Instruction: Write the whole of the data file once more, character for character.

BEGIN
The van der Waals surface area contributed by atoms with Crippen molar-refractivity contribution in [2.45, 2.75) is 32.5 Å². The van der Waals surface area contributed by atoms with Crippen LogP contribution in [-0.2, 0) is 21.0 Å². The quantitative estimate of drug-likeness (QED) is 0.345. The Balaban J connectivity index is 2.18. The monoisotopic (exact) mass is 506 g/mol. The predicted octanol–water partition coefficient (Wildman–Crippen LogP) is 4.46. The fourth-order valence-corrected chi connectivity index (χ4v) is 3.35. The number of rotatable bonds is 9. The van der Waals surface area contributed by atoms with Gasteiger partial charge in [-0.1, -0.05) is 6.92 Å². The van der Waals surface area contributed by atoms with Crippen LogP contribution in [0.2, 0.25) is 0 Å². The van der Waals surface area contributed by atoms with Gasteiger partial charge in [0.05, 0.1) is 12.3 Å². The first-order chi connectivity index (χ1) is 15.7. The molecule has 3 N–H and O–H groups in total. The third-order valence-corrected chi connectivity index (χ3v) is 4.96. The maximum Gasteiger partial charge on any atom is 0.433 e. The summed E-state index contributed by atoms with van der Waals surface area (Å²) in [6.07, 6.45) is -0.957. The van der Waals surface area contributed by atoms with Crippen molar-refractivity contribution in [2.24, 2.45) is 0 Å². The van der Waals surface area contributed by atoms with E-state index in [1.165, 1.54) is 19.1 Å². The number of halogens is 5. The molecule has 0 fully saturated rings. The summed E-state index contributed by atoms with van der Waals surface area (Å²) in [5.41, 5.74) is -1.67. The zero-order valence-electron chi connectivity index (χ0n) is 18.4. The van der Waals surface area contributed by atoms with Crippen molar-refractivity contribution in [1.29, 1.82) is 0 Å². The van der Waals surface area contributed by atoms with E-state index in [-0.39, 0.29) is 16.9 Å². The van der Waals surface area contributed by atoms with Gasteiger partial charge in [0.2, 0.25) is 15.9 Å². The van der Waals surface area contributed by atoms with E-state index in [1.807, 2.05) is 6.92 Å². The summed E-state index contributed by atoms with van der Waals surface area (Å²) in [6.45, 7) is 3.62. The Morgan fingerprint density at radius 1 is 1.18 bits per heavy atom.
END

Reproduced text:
The van der Waals surface area contributed by atoms with Crippen molar-refractivity contribution in [2.45, 2.75) is 32.5 Å². The van der Waals surface area contributed by atoms with Crippen LogP contribution in [-0.2, 0) is 21.0 Å². The quantitative estimate of drug-likeness (QED) is 0.345. The Balaban J connectivity index is 2.18. The monoisotopic (exact) mass is 506 g/mol. The predicted octanol–water partition coefficient (Wildman–Crippen LogP) is 4.46. The fourth-order valence-corrected chi connectivity index (χ4v) is 3.35. The number of rotatable bonds is 9. The van der Waals surface area contributed by atoms with Gasteiger partial charge in [-0.1, -0.05) is 6.92 Å². The van der Waals surface area contributed by atoms with Crippen LogP contribution in [0.2, 0.25) is 0 Å². The van der Waals surface area contributed by atoms with Gasteiger partial charge in [0.05, 0.1) is 12.3 Å². The first-order chi connectivity index (χ1) is 15.7. The molecule has 3 N–H and O–H groups in total. The third-order valence-corrected chi connectivity index (χ3v) is 4.96. The maximum Gasteiger partial charge on any atom is 0.433 e. The summed E-state index contributed by atoms with van der Waals surface area (Å²) in [6.07, 6.45) is -0.957. The van der Waals surface area contributed by atoms with Crippen molar-refractivity contribution in [2.24, 2.45) is 0 Å². The van der Waals surface area contributed by atoms with E-state index in [1.165, 1.54) is 19.1 Å². The number of halogens is 5. The molecule has 0 fully saturated rings. The summed E-state index contributed by atoms with van der Waals surface area (Å²) in [5.41, 5.74) is -1.67. The zero-order valence-electron chi connectivity index (χ0n) is 18.4. The van der Waals surface area contributed by atoms with Crippen molar-refractivity contribution in [1.29, 1.82) is 0 Å². The van der Waals surface area contributed by atoms with E-state index in [-0.39, 0.29) is 16.9 Å². The van der Waals surface area contributed by atoms with Gasteiger partial charge in [0.2, 0.25) is 15.9 Å². The van der Waals surface area contributed by atoms with E-state index in [1.807, 2.05) is 6.92 Å². The summed E-state index contributed by atoms with van der Waals surface area (Å²) in [6.45, 7) is 3.62. The Morgan fingerprint density at radius 1 is 1.18 bits per heavy atom.